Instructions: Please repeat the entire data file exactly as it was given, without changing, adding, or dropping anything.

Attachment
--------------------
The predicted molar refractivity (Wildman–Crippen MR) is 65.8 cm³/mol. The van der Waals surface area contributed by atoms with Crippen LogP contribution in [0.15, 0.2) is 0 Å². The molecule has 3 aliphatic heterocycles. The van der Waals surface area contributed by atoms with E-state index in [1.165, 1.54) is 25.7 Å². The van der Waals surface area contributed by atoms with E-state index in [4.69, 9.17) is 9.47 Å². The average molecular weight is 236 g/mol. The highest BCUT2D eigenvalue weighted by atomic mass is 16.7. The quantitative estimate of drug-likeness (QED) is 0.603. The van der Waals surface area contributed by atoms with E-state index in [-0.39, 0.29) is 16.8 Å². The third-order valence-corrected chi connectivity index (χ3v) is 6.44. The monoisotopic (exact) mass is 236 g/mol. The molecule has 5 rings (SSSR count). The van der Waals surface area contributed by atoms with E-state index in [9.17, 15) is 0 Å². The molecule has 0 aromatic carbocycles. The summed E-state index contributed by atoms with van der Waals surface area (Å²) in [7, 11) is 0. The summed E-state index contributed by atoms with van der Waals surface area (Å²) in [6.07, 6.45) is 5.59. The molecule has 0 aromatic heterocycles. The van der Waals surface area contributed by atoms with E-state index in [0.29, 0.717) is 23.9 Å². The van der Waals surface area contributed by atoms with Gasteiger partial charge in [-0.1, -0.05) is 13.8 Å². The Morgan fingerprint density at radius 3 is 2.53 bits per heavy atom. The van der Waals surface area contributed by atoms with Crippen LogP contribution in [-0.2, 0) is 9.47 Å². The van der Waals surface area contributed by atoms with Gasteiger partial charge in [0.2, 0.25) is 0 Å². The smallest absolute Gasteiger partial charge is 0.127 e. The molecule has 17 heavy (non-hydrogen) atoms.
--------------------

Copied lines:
The predicted molar refractivity (Wildman–Crippen MR) is 65.8 cm³/mol. The van der Waals surface area contributed by atoms with Crippen LogP contribution in [0.15, 0.2) is 0 Å². The molecule has 3 aliphatic heterocycles. The van der Waals surface area contributed by atoms with E-state index in [1.165, 1.54) is 25.7 Å². The van der Waals surface area contributed by atoms with E-state index in [4.69, 9.17) is 9.47 Å². The average molecular weight is 236 g/mol. The highest BCUT2D eigenvalue weighted by atomic mass is 16.7. The quantitative estimate of drug-likeness (QED) is 0.603. The van der Waals surface area contributed by atoms with E-state index in [-0.39, 0.29) is 16.8 Å². The third-order valence-corrected chi connectivity index (χ3v) is 6.44. The monoisotopic (exact) mass is 236 g/mol. The molecule has 5 rings (SSSR count). The van der Waals surface area contributed by atoms with E-state index in [9.17, 15) is 0 Å². The molecule has 0 aromatic carbocycles. The summed E-state index contributed by atoms with van der Waals surface area (Å²) in [7, 11) is 0. The summed E-state index contributed by atoms with van der Waals surface area (Å²) in [6.07, 6.45) is 5.59. The molecule has 0 aromatic heterocycles. The van der Waals surface area contributed by atoms with E-state index in [0.29, 0.717) is 23.9 Å². The van der Waals surface area contributed by atoms with Gasteiger partial charge in [-0.1, -0.05) is 13.8 Å². The Morgan fingerprint density at radius 3 is 2.53 bits per heavy atom. The van der Waals surface area contributed by atoms with Crippen LogP contribution in [-0.2, 0) is 9.47 Å². The van der Waals surface area contributed by atoms with Gasteiger partial charge in [0.2, 0.25) is 0 Å². The smallest absolute Gasteiger partial charge is 0.127 e. The molecule has 17 heavy (non-hydrogen) atoms.